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Communications of the ACM

Technology strategy and management

The Need For Corporate Diplomacy

The Need for Corporate Diplomacy, illustrative photo

Airbnb is one example of a "sharing economy" business that effectively used corporate diplomacy to defeat the recent Proposition F intended to restrict short-term rentals in San Francisco, CA.

Credit: Josh Edelson / AFP / Getty Images

Governments set rules; businesses operate by following these rules. This idealized notion of political economy is more inaccurate today than ever before. Business leaders, including technology entrepreneurs, must participate in rulemaking due to deregulation and liberalization, prominent global risks (such as climate change and migration) that do not respect national borders, and digital technology that is spewing new issues requiring new rules. Business leaders are expected to be corporate diplomats.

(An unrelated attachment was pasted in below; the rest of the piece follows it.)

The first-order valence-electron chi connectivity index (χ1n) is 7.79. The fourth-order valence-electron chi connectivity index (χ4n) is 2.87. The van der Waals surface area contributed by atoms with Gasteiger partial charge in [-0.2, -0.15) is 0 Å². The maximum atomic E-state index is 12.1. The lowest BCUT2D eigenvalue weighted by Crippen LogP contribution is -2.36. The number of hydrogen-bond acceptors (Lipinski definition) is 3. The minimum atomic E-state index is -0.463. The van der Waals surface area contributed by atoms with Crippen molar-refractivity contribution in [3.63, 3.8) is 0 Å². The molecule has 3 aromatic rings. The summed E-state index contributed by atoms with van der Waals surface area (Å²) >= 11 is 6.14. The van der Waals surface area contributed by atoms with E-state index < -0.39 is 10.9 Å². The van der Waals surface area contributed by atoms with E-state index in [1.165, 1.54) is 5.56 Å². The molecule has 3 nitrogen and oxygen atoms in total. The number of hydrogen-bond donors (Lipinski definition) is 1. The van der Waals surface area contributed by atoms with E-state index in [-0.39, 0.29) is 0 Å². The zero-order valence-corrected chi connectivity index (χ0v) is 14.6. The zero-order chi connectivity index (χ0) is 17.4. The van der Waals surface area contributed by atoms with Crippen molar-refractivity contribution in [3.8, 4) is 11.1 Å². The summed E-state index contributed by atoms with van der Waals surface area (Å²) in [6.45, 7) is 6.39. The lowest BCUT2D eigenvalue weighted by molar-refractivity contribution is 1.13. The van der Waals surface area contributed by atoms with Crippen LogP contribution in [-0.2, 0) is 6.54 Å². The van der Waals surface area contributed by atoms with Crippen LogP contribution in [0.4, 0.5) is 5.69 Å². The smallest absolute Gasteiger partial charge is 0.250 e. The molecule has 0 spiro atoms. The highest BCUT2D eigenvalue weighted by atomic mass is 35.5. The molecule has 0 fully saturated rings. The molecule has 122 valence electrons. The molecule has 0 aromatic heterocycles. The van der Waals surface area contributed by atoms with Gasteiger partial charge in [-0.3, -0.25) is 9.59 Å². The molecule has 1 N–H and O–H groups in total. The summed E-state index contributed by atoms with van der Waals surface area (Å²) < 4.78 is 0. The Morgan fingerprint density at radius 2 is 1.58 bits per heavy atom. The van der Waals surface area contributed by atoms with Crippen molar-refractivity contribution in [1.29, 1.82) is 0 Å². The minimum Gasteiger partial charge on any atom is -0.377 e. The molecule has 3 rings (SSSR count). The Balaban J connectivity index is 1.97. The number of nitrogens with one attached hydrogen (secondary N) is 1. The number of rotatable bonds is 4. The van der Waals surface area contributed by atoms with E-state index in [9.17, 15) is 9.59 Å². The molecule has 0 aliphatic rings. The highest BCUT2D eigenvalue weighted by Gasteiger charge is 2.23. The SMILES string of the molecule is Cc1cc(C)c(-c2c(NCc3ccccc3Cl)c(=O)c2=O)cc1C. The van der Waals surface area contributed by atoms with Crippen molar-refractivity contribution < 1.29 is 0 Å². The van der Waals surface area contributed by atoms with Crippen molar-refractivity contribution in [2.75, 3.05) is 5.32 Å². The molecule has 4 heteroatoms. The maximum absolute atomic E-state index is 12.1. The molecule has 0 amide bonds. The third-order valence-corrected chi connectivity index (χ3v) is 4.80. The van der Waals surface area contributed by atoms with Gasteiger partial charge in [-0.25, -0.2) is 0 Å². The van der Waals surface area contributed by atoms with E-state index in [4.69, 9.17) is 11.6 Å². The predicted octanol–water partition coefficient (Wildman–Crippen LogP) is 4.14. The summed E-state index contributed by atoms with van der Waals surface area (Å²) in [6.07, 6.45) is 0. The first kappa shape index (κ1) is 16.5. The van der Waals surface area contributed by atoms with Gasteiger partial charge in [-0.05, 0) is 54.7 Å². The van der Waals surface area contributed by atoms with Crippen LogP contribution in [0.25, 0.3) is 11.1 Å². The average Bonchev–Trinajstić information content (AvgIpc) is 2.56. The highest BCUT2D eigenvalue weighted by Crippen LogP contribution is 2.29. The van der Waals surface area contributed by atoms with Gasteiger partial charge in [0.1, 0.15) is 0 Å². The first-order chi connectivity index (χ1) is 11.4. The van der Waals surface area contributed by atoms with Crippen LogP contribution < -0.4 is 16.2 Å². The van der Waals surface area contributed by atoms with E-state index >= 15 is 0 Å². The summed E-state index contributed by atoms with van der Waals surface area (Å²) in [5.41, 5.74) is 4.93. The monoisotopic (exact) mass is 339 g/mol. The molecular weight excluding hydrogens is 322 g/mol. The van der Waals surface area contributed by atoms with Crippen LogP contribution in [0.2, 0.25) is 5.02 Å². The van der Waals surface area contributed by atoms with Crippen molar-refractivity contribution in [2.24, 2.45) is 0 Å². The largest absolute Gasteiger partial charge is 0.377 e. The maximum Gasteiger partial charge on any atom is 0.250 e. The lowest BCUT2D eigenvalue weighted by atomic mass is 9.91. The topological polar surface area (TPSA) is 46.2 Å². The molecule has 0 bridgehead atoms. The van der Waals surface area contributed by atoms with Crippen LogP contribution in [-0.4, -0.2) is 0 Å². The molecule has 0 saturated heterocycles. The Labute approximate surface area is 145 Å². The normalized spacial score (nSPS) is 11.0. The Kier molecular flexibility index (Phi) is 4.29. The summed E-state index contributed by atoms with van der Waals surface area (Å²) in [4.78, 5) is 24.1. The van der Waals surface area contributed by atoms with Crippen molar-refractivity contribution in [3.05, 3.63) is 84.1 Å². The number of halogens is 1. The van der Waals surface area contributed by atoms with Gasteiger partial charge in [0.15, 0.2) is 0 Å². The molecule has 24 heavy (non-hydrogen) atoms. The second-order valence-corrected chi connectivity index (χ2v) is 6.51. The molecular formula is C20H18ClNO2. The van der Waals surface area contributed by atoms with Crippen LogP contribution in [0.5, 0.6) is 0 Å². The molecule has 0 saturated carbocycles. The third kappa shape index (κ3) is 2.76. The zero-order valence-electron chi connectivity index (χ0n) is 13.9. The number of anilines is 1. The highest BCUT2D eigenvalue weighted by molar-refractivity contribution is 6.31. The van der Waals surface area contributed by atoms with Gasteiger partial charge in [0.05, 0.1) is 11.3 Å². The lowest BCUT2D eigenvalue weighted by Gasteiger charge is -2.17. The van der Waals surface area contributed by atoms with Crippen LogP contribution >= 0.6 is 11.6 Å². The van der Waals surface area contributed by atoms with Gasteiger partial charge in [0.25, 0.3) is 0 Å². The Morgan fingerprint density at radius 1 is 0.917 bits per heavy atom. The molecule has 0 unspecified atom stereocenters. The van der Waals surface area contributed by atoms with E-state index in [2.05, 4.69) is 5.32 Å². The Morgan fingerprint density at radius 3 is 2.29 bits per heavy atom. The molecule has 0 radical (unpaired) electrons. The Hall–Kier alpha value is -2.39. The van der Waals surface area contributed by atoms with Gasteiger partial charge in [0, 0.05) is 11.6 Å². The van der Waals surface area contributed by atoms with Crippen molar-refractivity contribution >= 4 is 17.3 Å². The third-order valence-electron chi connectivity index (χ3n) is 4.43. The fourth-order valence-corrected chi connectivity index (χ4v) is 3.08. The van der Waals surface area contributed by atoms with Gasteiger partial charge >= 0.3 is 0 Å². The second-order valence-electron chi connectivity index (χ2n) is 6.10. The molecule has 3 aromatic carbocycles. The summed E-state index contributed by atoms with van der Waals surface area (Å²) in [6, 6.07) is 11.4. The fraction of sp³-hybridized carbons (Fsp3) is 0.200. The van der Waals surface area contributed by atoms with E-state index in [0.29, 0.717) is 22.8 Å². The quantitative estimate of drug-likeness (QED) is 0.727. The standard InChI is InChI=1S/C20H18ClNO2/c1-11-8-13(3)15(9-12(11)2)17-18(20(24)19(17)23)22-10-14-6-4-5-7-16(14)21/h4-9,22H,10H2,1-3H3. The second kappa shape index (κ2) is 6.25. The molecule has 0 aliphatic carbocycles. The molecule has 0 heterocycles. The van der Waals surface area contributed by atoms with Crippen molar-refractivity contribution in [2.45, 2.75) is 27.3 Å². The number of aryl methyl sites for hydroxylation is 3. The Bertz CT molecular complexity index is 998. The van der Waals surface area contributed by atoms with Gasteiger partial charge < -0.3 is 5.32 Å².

Corporate diplomacy is not about turning businessmen into part-time politicians or statesmen. Rather, it involves corporations taking part in creating, enforcing, and changing the rules of the game that govern the conduct of business. It goes well beyond delegating external communications and lobbying to a public relations agency or a law firm. Precise understanding of corporate diplomacy would help businesses compete more effectively in the global economy. This column clarifies corporate diplomacy, its benefits and challenges.


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